There's no question in Geoff Schwartz's mind about what position Weston Richburg will play with the 49ers.
"He's going to play center," said Schwartz, an analyst and former guard who spent eight seasons in the NFL. "I've been asked that a bunch today. I know what (Kyle) Shanahan said last week about Daniel Kilgore. That was last week. I don't expect them to sign Weston to the money that they did and then not put him at his best position, which is center."
Schwartz has rare insight on Richburg, who is expected to sign a five-year deal with San Francisco this week. He was with the Giants when the team used a second-round pick on Richburg in 2014. He also has trained alongside Richburg in Arizona under the eye of one-time center and current trainer LeCharles Bentley.
"He had to play guard his first year, which is probably not his best position," Schwartz said. "Because we had some injuries – mainly because I got hurt."
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Richburg moved to center the following year, his best season in four years with the Giants. He battled a hand injury in 2016 and last season played in four games before being placed on injured reserve with a concussion.
Schwartz said Richburg was sharp – "He knows the game. He knows the tricks. He knows what defenses are doing," he said – and most importantly had the ability to make the reach blocks on nose tackles and defensive linemen that are part of Shanahan's system.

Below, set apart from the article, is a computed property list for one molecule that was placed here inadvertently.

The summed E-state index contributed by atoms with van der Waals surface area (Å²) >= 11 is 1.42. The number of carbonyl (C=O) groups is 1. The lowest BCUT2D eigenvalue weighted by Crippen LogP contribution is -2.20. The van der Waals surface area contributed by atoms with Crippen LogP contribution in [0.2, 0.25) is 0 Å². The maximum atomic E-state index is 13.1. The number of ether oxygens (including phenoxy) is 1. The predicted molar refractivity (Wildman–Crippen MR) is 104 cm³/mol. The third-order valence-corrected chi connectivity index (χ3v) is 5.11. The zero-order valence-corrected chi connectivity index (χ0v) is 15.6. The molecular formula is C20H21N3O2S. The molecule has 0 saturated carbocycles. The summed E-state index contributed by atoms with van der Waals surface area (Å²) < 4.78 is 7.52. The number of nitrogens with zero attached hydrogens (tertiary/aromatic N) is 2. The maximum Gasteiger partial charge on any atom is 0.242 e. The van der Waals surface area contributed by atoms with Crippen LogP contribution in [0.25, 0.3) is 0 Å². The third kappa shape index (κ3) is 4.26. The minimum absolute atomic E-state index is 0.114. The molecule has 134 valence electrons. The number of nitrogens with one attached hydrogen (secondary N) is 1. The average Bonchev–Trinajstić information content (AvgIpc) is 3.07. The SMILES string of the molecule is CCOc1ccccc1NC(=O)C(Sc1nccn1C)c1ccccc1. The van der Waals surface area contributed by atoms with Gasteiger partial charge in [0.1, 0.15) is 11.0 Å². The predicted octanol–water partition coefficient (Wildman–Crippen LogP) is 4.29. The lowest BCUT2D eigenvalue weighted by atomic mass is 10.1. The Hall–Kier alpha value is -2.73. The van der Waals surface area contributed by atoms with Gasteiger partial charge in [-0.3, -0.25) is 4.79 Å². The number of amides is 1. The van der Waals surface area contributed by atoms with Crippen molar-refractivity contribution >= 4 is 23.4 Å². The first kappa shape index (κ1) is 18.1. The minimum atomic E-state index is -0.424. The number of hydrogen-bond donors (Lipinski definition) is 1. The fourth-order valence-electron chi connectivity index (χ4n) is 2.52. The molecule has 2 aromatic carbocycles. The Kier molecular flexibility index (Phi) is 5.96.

"You have to do that," Schwartz said. "That's not a 'maybe' thing in his offense. That's a requirement for that offense. And he believes Weston can do that for him. It was a priority to sign a player that could do that. And Weston's young and it makes perfect sense."
He noted that Shanahan's attack always has operated best when he had a veteran center like Alex Mack in place. Mack served as his center with the Cleveland Browns, then joined the Falcons in free agency when Shanahan was the offensive coordinator there.
"I don't think he's quite Alex Mack, who is the best center (Shanahan) had in this system whether it was Atlanta or Cleveland," Schwartz said. "But I do think Weston can reach block, can get out in space. He did that in college. He just was never asked to do that in New York. That wasn't really their offense. It was a lot of inside zone and one-back power. It's not what Shanahan's going to do. I do think that he is able to fit well in that system."
As for Kilgore, the 49ers signed him to a three-year, $11.75 million contract extension last month. At the scouting combine two weeks ago, Shanahan said that Kilgore was the team's center. That response came in the context of a question about whether other 49ers – like Joshua Garnett would get a chance at center in the offseason.
Last year the 49ers traded for Ravens veteran center Jeremy Zuttah and brought in another player at the position, Tim Barnes, in free agency. Kilgore held off both, and Zuttah and Barnes eventually were cut.
The 49ers have not said where the various interior linemen will play in 2018 and it's likely to be sorted out through offseason practices. Whoever is not the starting center will be worked into the mix at guard.
Schwartz, who is from Los Angeles and played at the University of Oregon, also played for the Panthers, Vikings and Chiefs. He now works for SiriusXM NFL radio, Sirius-XM's Pac-12 channel, the Pac-12 Network and other media outlets.
"I'm glad he's on the Niners," Schwartz said. "I grew up a Niners fan, so I'm glad to see them moving in the right direction."